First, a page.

. Bacteria in relation to country life. Bacteria. Bacteria and Agriculture 11 resistance possessed by animals, of natural and acquired immunity to disease, and of the methods whereby im- munitj^ may be secured. The mortality from some of the most dreaded diseases has been reduced to an as- tonishing degree, and, with the aid of sanitation, some of them have become almost unknown. The achieve- ments of medical bacteriology, too vast to be reviewed here in detail, are only a promise of the still greater. Fig. 2. Cylinders used for chemical and bacteriological investigations of soils. achievement

- Image ID: RDGHK2
. Bacteria in relation to country life. Bacteria. Bacteria and Agriculture 11 resistance possessed by animals, of natural and acquired immunity to disease, and of the methods whereby im- munitj^ may be secured. The mortality from some of the most dreaded diseases has been reduced to an as- tonishing degree, and, with the aid of sanitation, some of them have become almost unknown. The achieve- ments of medical bacteriology, too vast to be reviewed here in detail, are only a promise of the still greater. Fig. 2. Cylinders used for chemical and bacteriological investigations of soils. achievement
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Image ID: RDGHK2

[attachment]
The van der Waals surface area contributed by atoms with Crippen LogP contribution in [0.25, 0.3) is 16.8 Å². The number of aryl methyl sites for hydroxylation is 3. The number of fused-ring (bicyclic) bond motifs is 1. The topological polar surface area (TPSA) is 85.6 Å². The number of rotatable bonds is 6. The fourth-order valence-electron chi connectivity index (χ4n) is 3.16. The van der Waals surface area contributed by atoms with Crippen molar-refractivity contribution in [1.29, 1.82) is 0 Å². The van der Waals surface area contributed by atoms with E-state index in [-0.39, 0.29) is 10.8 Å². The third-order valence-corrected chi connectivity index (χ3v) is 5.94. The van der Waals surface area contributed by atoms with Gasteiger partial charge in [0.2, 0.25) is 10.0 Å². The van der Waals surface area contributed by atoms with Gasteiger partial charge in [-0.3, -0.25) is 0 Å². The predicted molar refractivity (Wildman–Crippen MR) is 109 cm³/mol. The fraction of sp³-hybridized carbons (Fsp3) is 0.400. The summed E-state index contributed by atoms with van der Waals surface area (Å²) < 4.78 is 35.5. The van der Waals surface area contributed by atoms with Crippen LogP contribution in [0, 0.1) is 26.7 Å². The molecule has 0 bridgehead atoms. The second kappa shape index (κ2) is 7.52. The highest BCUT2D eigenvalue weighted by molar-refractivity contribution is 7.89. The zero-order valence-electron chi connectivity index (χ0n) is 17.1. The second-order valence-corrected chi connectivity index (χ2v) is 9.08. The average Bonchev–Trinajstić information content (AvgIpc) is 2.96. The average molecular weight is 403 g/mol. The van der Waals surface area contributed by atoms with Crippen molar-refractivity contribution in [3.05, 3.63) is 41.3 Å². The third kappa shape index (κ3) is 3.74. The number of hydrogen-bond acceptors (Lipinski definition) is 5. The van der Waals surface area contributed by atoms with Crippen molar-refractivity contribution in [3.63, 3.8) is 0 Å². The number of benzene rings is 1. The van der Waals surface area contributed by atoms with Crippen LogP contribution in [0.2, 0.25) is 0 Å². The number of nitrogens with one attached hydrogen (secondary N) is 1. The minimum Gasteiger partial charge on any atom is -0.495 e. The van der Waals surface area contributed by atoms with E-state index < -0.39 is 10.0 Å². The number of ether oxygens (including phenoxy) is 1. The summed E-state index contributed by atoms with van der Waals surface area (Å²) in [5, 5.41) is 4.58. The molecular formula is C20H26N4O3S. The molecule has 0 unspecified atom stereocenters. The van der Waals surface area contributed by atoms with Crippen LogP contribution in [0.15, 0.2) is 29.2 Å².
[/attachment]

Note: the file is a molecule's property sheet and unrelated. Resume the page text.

. Bacteria in relation to country life. Bacteria. Bacteria and Agriculture 11 resistance possessed by animals, of natural and acquired immunity to disease, and of the methods whereby im- munitj^ may be secured. The mortality from some of the most dreaded diseases has been reduced to an as- tonishing degree, and, with the aid of sanitation, some of them have become almost unknown. The achieve- ments of medical bacteriology, too vast to be reviewed here in detail, are only a promise of the still greater. Fig. 2. Cylinders used for chemical and bacteriological investigations of soils. achievements to come, and a vindication of the views set forth by the pioneers in the study,—Kohn, Pasteur, Lister and Koch. Bactcrinlogij and agriculture.—In agriculture, the de- velopment of bacteriology has given us a new insight into the nature of soil fertilit)^ We have learned to regard the soil as a culture medium with its almost endless number of species and varieties of bacteria, specialized to do important work in the transformation of soil, nitrogen, carbon, hydrogen, sulfur; in the tran,s-. Please note that these images are extracted from scanned page images that may have been digitally enhanced for readability - coloration and appearance of these illustrations may not perfectly resemble the original work.. Lipman, Jacob Goodale, 1874-1939. New York, Macmillan

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